Dive-bombing was just the thing, invented by British forces during World War I, but plagued with problems of inaccuracy.  Pilots were limited by an inability to clearly see their targets and properly aim their munitions.  Aviators had to release their bombs while flying horizontally, using only their rear observers’ directions and best guesses as to where the explosives would land, which Sanderson realized wouldn’t work in the close confines American troops were dealing with in Haiti.

Clearly, new technology needed to be perfected.  Sanderson was just the man for the job.  He undertook several trial-and-error experiments before figuring out a technique that worked.  He improvised a sight by mounting a carbine barrel, lined up with the plane’s long axis, to the windshield of his aircraft, an unarmed training craft, called a Curtiss JN-4 or “Jenny.”  Through his experiments, Sanderson found that dropping his plane’s nose and flying in at a 45° angle, then considered steep, was the most effective course of action.  He understood that the aircraft needed to dive toward the target in order to reduce the amount of time the bomb fell through the air.  The distance a bomb had to fall was highly influential in the accuracy of the hit.  The shorter the distance of the descent, the more precisely the bomb would hit the intended target.  Once Sanderson figured out the ideal angle, he then strapped a bomb in a canvas bag to the belly of his plane and flew into combat to rescue the stranded American forces.  He dropped the ordnance himself from approximately 250 feet and accurately hit his Haitian target, thus single-handedly liberating the trapped US troops.  However, the nearly vertical ascent necessary for recovery from the dive almost caused his aircraft to disintegrate.  Sanderson managed to avert crisis on this occasion, but it would not be the last time he experienced such dangerous flying conditions.

Sanderson’s improvised dive-bombing technique was so effective that other pilots began utilizing his system.  He was then tapped to teach it to other combat forces.  The innovation in dive-bombing that Sanderson came up with greatly enhanced the ability of the US military to stage raids from the air.  Sanderson’s improvement would be pivotal when the US later intervened in Nicaragua.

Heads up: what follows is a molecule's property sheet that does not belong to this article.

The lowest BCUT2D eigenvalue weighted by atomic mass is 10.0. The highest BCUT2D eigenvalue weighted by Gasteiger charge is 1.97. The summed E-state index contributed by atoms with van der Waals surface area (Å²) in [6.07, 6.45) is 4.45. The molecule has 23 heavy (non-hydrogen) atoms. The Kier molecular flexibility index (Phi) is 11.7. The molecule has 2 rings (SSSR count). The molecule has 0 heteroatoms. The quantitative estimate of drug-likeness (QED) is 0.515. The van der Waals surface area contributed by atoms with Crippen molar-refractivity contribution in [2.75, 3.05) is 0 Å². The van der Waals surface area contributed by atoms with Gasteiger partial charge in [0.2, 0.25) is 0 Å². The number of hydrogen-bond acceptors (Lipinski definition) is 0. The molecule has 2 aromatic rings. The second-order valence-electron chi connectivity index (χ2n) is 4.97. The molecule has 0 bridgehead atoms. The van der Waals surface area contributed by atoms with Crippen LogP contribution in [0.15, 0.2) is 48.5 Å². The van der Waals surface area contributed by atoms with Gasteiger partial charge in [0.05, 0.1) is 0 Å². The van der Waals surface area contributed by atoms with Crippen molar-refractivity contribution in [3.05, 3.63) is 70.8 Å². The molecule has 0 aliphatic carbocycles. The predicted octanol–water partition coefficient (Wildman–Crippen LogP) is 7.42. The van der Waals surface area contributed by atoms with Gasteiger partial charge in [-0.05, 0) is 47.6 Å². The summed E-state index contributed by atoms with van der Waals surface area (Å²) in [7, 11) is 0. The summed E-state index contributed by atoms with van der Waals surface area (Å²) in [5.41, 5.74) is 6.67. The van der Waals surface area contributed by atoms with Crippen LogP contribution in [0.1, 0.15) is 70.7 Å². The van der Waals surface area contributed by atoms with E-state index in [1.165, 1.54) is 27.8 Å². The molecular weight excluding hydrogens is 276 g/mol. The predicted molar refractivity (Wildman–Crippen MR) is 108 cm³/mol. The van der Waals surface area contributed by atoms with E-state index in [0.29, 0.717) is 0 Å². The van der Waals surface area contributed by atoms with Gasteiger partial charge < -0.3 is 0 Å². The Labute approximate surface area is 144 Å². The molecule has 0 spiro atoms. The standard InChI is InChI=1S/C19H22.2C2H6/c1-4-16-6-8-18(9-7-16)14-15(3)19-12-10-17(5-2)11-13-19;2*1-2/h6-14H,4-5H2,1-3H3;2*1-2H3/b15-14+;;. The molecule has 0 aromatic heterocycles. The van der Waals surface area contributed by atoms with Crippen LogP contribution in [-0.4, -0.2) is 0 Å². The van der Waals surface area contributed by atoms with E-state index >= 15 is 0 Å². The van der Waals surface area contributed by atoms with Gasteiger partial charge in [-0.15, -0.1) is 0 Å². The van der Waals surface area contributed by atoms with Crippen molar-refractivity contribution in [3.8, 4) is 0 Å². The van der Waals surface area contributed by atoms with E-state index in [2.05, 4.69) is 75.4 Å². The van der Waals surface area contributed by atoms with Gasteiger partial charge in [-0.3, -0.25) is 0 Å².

Undoubtedly, Sanderson was an aviation pioneer.  He was one of a group of several other crack fliers of his time.  This was an era when Americans were fascinated with airplanes and flying, which gave rise to many exciting aviation demonstrations.  One such event was the Pulitzer races, which took place from 1920-1925.  Sanderson was one of the participants in the Pulitzer races.  During this time, he experienced several more near-misses similar to the one he averted in Haiti.

These races were sponsored by Ralph Pulitzer, journalist and the son of Joseph Pulitzer, who established the Pulitzer Prizes.  The contests were a chance for pilots to show off their maneuvering skills and their planes.  Many of the aircraft were cutting-edge or even experimental.  Aviators could exhibit their daring and demonstrate just how fast their planes could fly.  Often, these fliers pushed the limits of their vessels’ abilities, setting new speed records and, occasionally, crashing their aircraft or making emergency landings after pushing them to their limits.  The pilots flew at such high, unheard-of speeds that many reported losing consciousness on turns because their planes weren’t equipped to combat the extreme gravitational forces they were experiencing.  Naturally, passing out in the cockpit led to a few mishaps.  Sanderson was not immune.  He won the prize for best air speed in a 1922 race, but lost another race he nearly won when he ran out of gas.  The race required each pilot to make several laps of a course and then taxi on the water during certain passes.  Sanderson had to drop out a mile from the finish due to his empty fuel tank.  In the next race, in which Sanderson flew what was known as the “Navy Mystery Plane,” his engine failed and Sanderson was forced to drop out in the penultimate lap.  He executed a somewhat controlled crash in a lake and then had to swim back to shore.  In 1923, Sanderson flew in a race in which he crossed the finish line just as his fuel gauge read empty and landed in a haystack.  His top speed during that event was just over 230 miles per hour.  Participating in the races was only a small piece of Sanderson’s remarkable life.

Sanderson spent his career in the Marine Corps and went on to serve in World War II.  He became a part of history when the Japanese government surrendered Wake Island.  Japan used Wake in part to launch the attack on Pearl Harbor.  Some American forces were stationed there, but the Japanese took the island in late December of 1941.  Later, Japan would use Wake Island as a command post and to launch further offenses on Hawaii.  Throughout the war, the US repeatedly attempted to take back Wake Island.  The Japanese finally relinquished Wake to the US on September 7, 1945.  By that time, Sanderson was a Brigadier General, and the official to whom the Japanese surrendered the island.